Most recently, over the weekend, ABC News covered this scam both on TV and in an article named 10 Telltale Signs of a Work-From-Home Scam. Google then promoted this article in the Google Web Search Help forum in order to drive more attention to this.

As you can see, Google is doing a lot to try to educate and prevent these scams. But often, the scammers, hackers and spammers are at the advantage.

Related Topics: Channel: SEO | Features: Analysis | Google: AdWords | Google: SEO | Google: Web Search | SEM Industry: General | Top News

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About The Author: is Editor-In-Chief of Search Engine Land. His news career includes time spent in TV, radio, and print journalism. His web career continues to include a small number of SEO and social media consulting clients, as well as regular speaking engagements at marketing events around the U.S. He recently launched a site dedicated to Google Glass called Glass Almanac and also blogs at Small Business Search Marketing. Matt can be found on Twitter at @MattMcGee and/or on Google Plus. You can read Matt's disclosures on his personal blog.

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  • http://misc.info Misc.info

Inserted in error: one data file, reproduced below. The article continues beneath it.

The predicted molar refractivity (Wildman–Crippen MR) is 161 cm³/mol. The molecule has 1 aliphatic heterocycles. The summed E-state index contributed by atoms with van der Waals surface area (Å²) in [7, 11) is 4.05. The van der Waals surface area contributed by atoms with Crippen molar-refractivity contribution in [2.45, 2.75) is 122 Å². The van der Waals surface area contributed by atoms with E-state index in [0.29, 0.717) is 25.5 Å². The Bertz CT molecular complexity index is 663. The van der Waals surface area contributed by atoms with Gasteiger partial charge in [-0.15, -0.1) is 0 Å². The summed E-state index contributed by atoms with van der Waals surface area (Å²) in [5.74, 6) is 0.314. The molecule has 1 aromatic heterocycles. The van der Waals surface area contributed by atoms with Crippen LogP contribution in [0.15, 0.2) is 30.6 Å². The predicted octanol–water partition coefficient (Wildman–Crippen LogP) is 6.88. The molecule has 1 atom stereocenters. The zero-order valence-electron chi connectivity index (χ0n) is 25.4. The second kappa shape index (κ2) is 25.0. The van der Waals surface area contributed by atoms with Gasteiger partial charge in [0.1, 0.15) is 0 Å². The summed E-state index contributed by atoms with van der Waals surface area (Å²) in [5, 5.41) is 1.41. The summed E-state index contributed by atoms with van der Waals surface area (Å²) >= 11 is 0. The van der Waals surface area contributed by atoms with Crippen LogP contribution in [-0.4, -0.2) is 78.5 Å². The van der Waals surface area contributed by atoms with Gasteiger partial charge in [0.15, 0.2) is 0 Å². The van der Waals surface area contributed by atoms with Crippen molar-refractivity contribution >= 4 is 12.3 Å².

I agree with John, plus its odd for me to see this and at the same time see some of the “respected” seo/marketers heavily involved with ringtones and casino advertising.

    As for me the biggest crime on the Internet is ringtones, as poor kids are tricked into signing up for ringtones and then billed money they don’t have.

    Followed up by casino’s, gambling is controlled and online gambling illegal in the US for a reason, not to mention that the sites that are being advertised have built in system to ensure them higher than normal profits.

    Gets worse when you look at the social impact ringtone and gambling have on family’s and kids, abusive parents taking it out on the kid who didn’t know he would be billed so much month after month and kids spending most if not all thier disposable income on these things. People losing their money to online gambling and then losing the family/jobs they’ve worked so hard at.

    I all for having the internet free of scams, but John is right this is not the issue to focus on and this solution clearly comes with a non-pure intent to try and solve it.

    Google itself is working at stopping these ads, the algorithm is at work to stop the sites, just need facebook and other sites to catch up.

    My comment to the people in the business, if you promote ringtones* or gambling sites then you are no worse than a drug dealer or a pimp and deserve no respect and should be treated like a criminal.

    *my comment on ringtones are based on those ringtone offers which charge monthly fee’s after the first download/free offer. There are legit ringtone sites, so while my initial reaction to those are sceptical they are legit and offer a good service.

  • http://ItsTheROI.com Jonahstein

    I am more than a little surprised by those defending Googles (lack) of action here. How hard would it be for Google to prevent adds from showing on the keyword “Google Money Tree” or “Google Cash”???